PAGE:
Some may point to those scenes where Wanda tells Vision that she has no idea what’s happening, or how it’s happening, as a way to let her off the hook. However, WandaVision sets up Wanda as something of an unreliable narrator, especially when we see her increasingly desperate attempts maintain the illusion and prevent others, including her own husband, from uncovering it. Still others may point out that when Wanda discovers the effects of her illusion, she does lift it so that Westview’s citizens can escape — only to put it back in place the minute she sees that Vision and their two sons are being adversely effected. Finally, although Agatha was certainly at work behind the scenes — including killing poor little Sparky — the series makes it clear that Wanda set everything up and maintained it, i.e., Wanda was not merely Agatha’s puppet.

And speaking of Agatha/Agnes, what of her fate? True, she was a (delightful) villain, but what, exactly, do you think Westview’s citizens will do to her having a) seen her battle Wanda in the skies over their town and b) seen Wanda trap her there? That doesn’t seem very heroic. Perhaps Wanda somehow tinkered with their minds so that they’ll fully accept Agatha/Agnes as one of their own. But that would be problematic for the same reasons it was problematic to create the illusory Westview in the first place.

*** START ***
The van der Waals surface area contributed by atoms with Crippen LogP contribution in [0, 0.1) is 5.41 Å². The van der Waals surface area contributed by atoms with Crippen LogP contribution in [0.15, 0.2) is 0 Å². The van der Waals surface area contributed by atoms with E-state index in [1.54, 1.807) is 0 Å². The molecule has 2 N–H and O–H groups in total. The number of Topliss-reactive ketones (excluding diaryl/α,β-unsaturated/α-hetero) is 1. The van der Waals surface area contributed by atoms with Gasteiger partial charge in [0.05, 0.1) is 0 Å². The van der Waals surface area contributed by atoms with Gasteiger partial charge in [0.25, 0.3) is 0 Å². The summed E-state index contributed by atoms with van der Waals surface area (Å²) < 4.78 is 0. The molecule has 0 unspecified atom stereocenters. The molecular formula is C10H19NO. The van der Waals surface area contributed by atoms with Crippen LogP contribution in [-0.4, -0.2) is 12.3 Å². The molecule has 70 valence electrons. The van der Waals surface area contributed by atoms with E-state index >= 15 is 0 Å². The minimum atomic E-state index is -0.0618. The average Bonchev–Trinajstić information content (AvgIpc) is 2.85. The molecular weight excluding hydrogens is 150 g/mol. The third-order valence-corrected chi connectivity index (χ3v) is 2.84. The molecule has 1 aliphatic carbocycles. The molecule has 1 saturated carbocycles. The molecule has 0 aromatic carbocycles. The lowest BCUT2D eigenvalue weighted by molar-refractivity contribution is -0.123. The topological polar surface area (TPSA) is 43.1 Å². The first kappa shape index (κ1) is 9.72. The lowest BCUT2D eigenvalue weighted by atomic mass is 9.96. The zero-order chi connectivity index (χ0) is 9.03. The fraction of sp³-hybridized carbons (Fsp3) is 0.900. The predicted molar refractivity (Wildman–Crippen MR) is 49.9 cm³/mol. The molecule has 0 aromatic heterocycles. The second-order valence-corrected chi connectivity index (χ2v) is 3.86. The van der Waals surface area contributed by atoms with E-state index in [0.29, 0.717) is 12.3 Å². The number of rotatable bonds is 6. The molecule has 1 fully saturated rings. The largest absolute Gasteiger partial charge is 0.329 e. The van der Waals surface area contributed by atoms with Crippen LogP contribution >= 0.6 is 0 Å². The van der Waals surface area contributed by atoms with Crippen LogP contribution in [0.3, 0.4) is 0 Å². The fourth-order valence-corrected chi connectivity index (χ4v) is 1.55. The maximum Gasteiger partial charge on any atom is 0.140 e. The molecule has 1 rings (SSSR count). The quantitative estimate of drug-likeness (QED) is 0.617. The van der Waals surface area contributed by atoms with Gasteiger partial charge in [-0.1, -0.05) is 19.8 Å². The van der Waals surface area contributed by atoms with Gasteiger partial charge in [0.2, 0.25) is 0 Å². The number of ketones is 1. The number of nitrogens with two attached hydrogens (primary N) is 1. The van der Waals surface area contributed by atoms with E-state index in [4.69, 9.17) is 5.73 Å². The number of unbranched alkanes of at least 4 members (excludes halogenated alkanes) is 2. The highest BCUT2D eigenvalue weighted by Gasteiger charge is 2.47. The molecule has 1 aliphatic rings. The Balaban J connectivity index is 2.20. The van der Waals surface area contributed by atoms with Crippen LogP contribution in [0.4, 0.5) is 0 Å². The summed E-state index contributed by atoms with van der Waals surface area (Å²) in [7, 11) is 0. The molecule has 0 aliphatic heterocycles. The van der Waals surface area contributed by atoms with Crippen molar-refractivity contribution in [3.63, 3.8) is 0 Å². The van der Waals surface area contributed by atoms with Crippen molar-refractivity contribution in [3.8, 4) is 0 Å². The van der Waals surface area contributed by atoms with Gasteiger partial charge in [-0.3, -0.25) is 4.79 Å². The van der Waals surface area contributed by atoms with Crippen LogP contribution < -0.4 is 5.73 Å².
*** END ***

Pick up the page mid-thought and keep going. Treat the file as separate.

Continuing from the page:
WandaVision kicks off the Marvel Cinematic Universe’s “Phase Four,” and sets up next year’s Doctor Strange in the Multiverse of Madness. Therefore, it’s entirely possible that Wanda will be held to account for her actions at some future point. At the very least, WandaVision does end with Wanda in a very fraught situation. Prior to WandaVision, she’d already proven herself to be one of the MCU’s strongest characters, given how close she came to dispatching Thanos all by herself in Avengers: Endgame.

Wanda Maximoff vs. Thanos

However, she also stands as one of the MCU’s most feared and dangerous superheroes. In Captain America: Civil War, her accidental killing of several aid workers — which happens when she loses control of her powers — helps usher in the Sokovia Accords, which will place the Avengers under UN oversight. Presumably, it’ll soon become widespread knowledge that Wanda was also the primary cause of Westview, New Jersey’s strange phenomenon and its traumatized populace — and one can only imagine the sort of regulations, not to mention anti-superhero sentiment, that will be the result of that.

For all of its surprisingly affecting depictions of grief and trauma — not to mention its delightful homages and parodies of classic television series — WandaVision has left its heroine in a precarious position. Yes, she may have some emotional closure, a cool new costume, and unimaginable mystical powers. But not only is she even more alienated and isolated than before, she now has the weight of an entire town’s torture and sanity on her conscience, too.

That’s not nothing, and indeed, seems like something that the MCU ought to address more fully and satisfactorily in this newly launched phase.